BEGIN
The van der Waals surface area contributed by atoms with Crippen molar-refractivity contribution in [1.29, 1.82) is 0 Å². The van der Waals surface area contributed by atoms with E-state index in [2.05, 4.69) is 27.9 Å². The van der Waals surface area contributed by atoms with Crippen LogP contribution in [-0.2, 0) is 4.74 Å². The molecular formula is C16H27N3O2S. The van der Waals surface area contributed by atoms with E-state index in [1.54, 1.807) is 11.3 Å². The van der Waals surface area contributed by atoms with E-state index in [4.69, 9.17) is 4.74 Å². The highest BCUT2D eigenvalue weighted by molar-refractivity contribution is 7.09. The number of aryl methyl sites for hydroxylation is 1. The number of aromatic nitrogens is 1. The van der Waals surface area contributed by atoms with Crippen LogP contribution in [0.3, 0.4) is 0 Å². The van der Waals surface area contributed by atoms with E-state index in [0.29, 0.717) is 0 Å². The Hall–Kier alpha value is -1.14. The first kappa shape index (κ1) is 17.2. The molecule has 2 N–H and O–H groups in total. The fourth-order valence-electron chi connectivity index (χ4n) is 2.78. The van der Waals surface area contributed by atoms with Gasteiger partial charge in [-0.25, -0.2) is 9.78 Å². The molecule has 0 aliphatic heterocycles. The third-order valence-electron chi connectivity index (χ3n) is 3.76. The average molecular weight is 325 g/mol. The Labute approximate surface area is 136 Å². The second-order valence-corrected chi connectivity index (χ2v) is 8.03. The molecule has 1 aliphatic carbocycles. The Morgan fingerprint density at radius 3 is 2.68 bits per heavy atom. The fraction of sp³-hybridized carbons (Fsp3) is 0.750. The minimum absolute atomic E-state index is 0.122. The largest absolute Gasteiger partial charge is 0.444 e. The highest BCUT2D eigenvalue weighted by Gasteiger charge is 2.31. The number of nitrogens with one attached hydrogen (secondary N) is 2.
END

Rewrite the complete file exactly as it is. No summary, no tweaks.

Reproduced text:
The van der Waals surface area contributed by atoms with Crippen molar-refractivity contribution in [1.29, 1.82) is 0 Å². The van der Waals surface area contributed by atoms with E-state index in [2.05, 4.69) is 27.9 Å². The van der Waals surface area contributed by atoms with Crippen LogP contribution in [-0.2, 0) is 4.74 Å². The molecular formula is C16H27N3O2S. The van der Waals surface area contributed by atoms with E-state index in [1.54, 1.807) is 11.3 Å². The van der Waals surface area contributed by atoms with E-state index in [4.69, 9.17) is 4.74 Å². The highest BCUT2D eigenvalue weighted by molar-refractivity contribution is 7.09. The number of aryl methyl sites for hydroxylation is 1. The number of aromatic nitrogens is 1. The van der Waals surface area contributed by atoms with Crippen LogP contribution in [0.3, 0.4) is 0 Å². The van der Waals surface area contributed by atoms with E-state index in [0.29, 0.717) is 0 Å². The Hall–Kier alpha value is -1.14. The first kappa shape index (κ1) is 17.2. The molecule has 2 N–H and O–H groups in total. The fourth-order valence-electron chi connectivity index (χ4n) is 2.78. The van der Waals surface area contributed by atoms with Gasteiger partial charge in [-0.25, -0.2) is 9.78 Å². The molecule has 0 aliphatic heterocycles. The third-order valence-electron chi connectivity index (χ3n) is 3.76. The average molecular weight is 325 g/mol. The Labute approximate surface area is 136 Å². The second-order valence-corrected chi connectivity index (χ2v) is 8.03. The molecule has 1 aliphatic carbocycles. The Morgan fingerprint density at radius 3 is 2.68 bits per heavy atom. The fraction of sp³-hybridized carbons (Fsp3) is 0.750. The minimum absolute atomic E-state index is 0.122. The largest absolute Gasteiger partial charge is 0.444 e. The highest BCUT2D eigenvalue weighted by Gasteiger charge is 2.31. The number of nitrogens with one attached hydrogen (secondary N) is 2.